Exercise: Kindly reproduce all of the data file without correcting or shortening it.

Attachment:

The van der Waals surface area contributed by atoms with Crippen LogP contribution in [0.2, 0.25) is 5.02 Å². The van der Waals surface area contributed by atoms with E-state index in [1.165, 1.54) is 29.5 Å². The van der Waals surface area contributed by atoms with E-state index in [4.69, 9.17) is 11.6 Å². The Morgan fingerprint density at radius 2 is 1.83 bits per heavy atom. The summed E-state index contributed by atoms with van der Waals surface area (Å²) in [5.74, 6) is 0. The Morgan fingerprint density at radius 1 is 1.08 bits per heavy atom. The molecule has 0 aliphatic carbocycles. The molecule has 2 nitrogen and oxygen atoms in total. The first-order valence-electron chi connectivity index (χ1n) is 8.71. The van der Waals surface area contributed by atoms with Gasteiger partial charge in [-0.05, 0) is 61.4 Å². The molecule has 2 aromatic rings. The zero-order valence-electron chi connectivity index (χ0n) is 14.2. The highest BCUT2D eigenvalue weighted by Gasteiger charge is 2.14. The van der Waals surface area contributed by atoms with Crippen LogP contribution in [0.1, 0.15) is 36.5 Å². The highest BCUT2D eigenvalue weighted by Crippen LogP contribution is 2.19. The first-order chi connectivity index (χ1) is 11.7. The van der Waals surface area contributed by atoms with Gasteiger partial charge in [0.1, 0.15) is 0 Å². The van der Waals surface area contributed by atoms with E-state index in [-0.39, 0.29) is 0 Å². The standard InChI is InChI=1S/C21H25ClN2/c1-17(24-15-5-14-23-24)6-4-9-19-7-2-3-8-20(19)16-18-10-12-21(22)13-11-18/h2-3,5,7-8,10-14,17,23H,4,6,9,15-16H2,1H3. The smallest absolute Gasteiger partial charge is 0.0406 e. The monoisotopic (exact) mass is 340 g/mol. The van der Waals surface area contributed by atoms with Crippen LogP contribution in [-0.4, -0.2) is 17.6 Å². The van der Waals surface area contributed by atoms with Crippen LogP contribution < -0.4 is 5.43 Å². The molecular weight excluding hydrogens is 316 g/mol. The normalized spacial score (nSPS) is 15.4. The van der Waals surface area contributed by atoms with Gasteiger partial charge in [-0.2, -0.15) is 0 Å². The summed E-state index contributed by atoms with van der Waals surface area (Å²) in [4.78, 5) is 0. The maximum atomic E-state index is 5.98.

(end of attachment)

The van der Waals surface area contributed by atoms with Crippen LogP contribution in [0.2, 0.25) is 5.02 Å². The van der Waals surface area contributed by atoms with E-state index in [1.165, 1.54) is 29.5 Å². The van der Waals surface area contributed by atoms with E-state index in [4.69, 9.17) is 11.6 Å². The Morgan fingerprint density at radius 2 is 1.83 bits per heavy atom. The summed E-state index contributed by atoms with van der Waals surface area (Å²) in [5.74, 6) is 0. The Morgan fingerprint density at radius 1 is 1.08 bits per heavy atom. The molecule has 0 aliphatic carbocycles. The molecule has 2 nitrogen and oxygen atoms in total. The first-order valence-electron chi connectivity index (χ1n) is 8.71. The van der Waals surface area contributed by atoms with Gasteiger partial charge in [-0.05, 0) is 61.4 Å². The molecule has 2 aromatic rings. The zero-order valence-electron chi connectivity index (χ0n) is 14.2. The highest BCUT2D eigenvalue weighted by Gasteiger charge is 2.14. The van der Waals surface area contributed by atoms with Crippen LogP contribution in [0.1, 0.15) is 36.5 Å². The highest BCUT2D eigenvalue weighted by Crippen LogP contribution is 2.19. The first-order chi connectivity index (χ1) is 11.7. The van der Waals surface area contributed by atoms with Gasteiger partial charge in [0.1, 0.15) is 0 Å². The van der Waals surface area contributed by atoms with E-state index in [-0.39, 0.29) is 0 Å². The standard InChI is InChI=1S/C21H25ClN2/c1-17(24-15-5-14-23-24)6-4-9-19-7-2-3-8-20(19)16-18-10-12-21(22)13-11-18/h2-3,5,7-8,10-14,17,23H,4,6,9,15-16H2,1H3. The smallest absolute Gasteiger partial charge is 0.0406 e. The monoisotopic (exact) mass is 340 g/mol. The van der Waals surface area contributed by atoms with Crippen LogP contribution in [-0.4, -0.2) is 17.6 Å². The van der Waals surface area contributed by atoms with Crippen LogP contribution < -0.4 is 5.43 Å². The molecular weight excluding hydrogens is 316 g/mol. The normalized spacial score (nSPS) is 15.4. The van der Waals surface area contributed by atoms with Gasteiger partial charge in [-0.2, -0.15) is 0 Å². The summed E-state index contributed by atoms with van der Waals surface area (Å²) in [4.78, 5) is 0. The maximum atomic E-state index is 5.98.